According to the theory of ‘bounded rationality’, the expectations and as a consequence, the actions of rational agents are determined by the signals that are available to them. In the market, the most common signal is price. Price is a signal to the producers about the prevailing balance between demand and supply, and most decisions regarding future production capacity and its utilisation are based on it. Interestingly, price is also the signal to a wealthy consumer willing to pay for a better product about the quality of a good, something that luxury brands often exploit for promoting exclusive brands that come to be recognised as status symbols.

Why are we unable to look beyond ‘Rational Expectations’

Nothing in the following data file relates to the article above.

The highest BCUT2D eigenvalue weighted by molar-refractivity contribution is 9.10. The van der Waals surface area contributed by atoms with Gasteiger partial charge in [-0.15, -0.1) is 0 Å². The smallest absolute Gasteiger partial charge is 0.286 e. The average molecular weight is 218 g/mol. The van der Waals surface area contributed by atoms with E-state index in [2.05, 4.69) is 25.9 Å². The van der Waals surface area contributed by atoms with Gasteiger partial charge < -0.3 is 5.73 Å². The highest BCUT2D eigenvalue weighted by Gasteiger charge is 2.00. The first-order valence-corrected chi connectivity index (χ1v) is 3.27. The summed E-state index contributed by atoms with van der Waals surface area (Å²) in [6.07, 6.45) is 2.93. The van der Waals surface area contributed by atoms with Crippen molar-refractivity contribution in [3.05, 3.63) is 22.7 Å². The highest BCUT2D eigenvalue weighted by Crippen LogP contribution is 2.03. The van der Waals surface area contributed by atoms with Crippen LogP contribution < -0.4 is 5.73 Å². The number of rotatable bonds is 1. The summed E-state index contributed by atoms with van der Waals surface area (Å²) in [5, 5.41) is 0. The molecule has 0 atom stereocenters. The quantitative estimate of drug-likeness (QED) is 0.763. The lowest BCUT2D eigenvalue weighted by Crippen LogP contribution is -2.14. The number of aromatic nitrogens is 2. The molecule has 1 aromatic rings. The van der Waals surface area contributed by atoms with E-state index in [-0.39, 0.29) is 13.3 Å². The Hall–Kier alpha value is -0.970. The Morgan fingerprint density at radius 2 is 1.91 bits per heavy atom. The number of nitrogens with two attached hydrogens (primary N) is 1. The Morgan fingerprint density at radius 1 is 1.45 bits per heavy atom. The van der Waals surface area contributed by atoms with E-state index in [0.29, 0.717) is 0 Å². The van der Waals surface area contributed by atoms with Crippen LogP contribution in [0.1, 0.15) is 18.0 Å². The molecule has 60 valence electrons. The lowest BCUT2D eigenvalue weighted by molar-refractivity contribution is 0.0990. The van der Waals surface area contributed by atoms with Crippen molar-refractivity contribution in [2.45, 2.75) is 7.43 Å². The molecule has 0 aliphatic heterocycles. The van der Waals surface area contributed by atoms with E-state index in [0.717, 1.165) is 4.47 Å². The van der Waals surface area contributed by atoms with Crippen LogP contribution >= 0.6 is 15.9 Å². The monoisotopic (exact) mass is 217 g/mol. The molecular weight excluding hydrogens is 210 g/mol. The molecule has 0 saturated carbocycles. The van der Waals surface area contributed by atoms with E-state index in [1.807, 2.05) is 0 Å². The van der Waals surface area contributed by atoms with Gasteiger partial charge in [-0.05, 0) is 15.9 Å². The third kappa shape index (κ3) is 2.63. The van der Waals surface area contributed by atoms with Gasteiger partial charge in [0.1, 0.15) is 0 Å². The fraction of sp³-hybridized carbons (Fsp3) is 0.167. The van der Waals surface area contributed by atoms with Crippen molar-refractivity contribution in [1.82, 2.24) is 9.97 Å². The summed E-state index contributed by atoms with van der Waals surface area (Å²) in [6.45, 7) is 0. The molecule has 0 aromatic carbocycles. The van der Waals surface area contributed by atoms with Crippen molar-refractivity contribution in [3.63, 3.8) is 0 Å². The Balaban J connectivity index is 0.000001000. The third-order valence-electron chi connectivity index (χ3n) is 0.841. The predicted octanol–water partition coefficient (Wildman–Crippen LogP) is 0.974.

Rational Expectations assumption lies at the core of all theoretical models used in macroeconomic analyses and forecasting. Almost invariably, at the macroeconomic level, the effect of any dependent variable (e.g.. inflation) leads to an impact on another variable (e.g.. Economic growth) through human decision making involving a large number of participants (i.e.. the mass) and unless we presume that they are all rational agents and likely to behave in the same way, no meaningful conclusions can be drawn from the analyses of data related to them. The assumptions that everyone of those agents, or at a more practical level, the average behaviour of all such agents is always rational allows the analyst to reduce their behaviour to mathematical equations which can be easily quantified and studied allowing scope for concluding simple relationships between those factors.